We can’t do anything about the past, however. People often excuse this by saying that we know a lot more about the past. But modest efforts have often given substantial insights into our future, and we would know much more about the future if we tried harder.

The Third Reich will be a democracy by now! (Yes, you can give Robin the benefit of the doubt for he said this in the midst of our vigorous argument. On the other hand, as Hanson says – “details do matter.”)

So, my question to you is this: Is Robin Hanson’s upcoming book on the Em Economy social science or extremist politics in disguise?!

To answer this properly I would recommend that you see both the first and the second interview, read Robin’s book when it comes out, and be the judge for yourself. Either way, don’t hesitate to let me know what you think and, in particular, where and how I am either misunderstanding and/or misrepresenting Prof. Hanson’s work and ideas.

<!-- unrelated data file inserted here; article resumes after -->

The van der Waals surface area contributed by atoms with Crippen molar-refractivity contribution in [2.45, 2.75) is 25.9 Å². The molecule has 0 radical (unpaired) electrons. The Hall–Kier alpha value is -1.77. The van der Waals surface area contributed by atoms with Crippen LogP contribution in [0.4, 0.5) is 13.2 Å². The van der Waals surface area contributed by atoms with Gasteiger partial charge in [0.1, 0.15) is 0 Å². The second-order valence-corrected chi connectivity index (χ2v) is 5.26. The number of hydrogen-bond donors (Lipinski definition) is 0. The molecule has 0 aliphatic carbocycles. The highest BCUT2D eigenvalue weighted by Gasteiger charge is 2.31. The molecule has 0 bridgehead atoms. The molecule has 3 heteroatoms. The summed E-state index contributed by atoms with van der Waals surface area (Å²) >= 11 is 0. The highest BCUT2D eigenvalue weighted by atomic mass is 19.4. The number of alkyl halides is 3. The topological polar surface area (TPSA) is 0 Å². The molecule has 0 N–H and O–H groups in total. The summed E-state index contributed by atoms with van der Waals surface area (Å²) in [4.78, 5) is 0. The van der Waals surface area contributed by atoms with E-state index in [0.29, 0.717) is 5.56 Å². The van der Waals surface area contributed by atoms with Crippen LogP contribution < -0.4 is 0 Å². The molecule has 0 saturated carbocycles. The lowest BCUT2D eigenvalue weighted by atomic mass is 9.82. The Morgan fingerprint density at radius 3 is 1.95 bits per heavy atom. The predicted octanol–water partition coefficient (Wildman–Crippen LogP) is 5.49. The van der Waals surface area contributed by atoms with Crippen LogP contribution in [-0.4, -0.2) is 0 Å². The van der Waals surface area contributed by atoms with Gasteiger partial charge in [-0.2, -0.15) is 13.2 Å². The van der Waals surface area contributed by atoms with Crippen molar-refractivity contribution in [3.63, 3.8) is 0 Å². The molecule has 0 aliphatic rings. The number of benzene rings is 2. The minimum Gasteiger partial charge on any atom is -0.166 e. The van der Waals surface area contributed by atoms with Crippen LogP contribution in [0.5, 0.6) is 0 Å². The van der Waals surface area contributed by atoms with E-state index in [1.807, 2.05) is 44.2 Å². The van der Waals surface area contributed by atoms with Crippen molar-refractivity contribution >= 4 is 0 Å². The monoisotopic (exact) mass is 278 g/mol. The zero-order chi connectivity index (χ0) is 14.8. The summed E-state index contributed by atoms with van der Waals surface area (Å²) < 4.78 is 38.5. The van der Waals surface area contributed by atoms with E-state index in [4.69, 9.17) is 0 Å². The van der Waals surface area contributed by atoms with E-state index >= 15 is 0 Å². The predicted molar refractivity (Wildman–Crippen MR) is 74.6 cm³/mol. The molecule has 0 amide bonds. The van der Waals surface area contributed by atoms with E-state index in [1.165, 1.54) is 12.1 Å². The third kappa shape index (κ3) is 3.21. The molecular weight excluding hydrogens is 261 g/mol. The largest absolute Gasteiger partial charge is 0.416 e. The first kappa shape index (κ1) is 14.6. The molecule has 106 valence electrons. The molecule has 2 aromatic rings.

As always you can listen to or download the audio file above or scroll down and watch the video interview in full. To show your support you can write a review on iTunesmake a direct donation, or become a patron on Patreon.


Who is Robin Hanson?

Robin-HansonRobin Hanson is an associate professor of economics at George Mason University, a research associate at the Future of Humanity Institute of Oxford University, and chief scientist at Consensus Point. After receiving his Ph.D. in social science from the California Institute of Technology in 1997, Robin was a Robert Wood Johnson Foundation health policy scholar at the University of California at Berkeley. In 1984, Robin received a masters in physics and a masters in the philosophy of science from the University of Chicago, and afterward spent nine years researching artificial intelligence, Bayesian statistics, and hypertext publishing at Lockheed, NASA, and independently.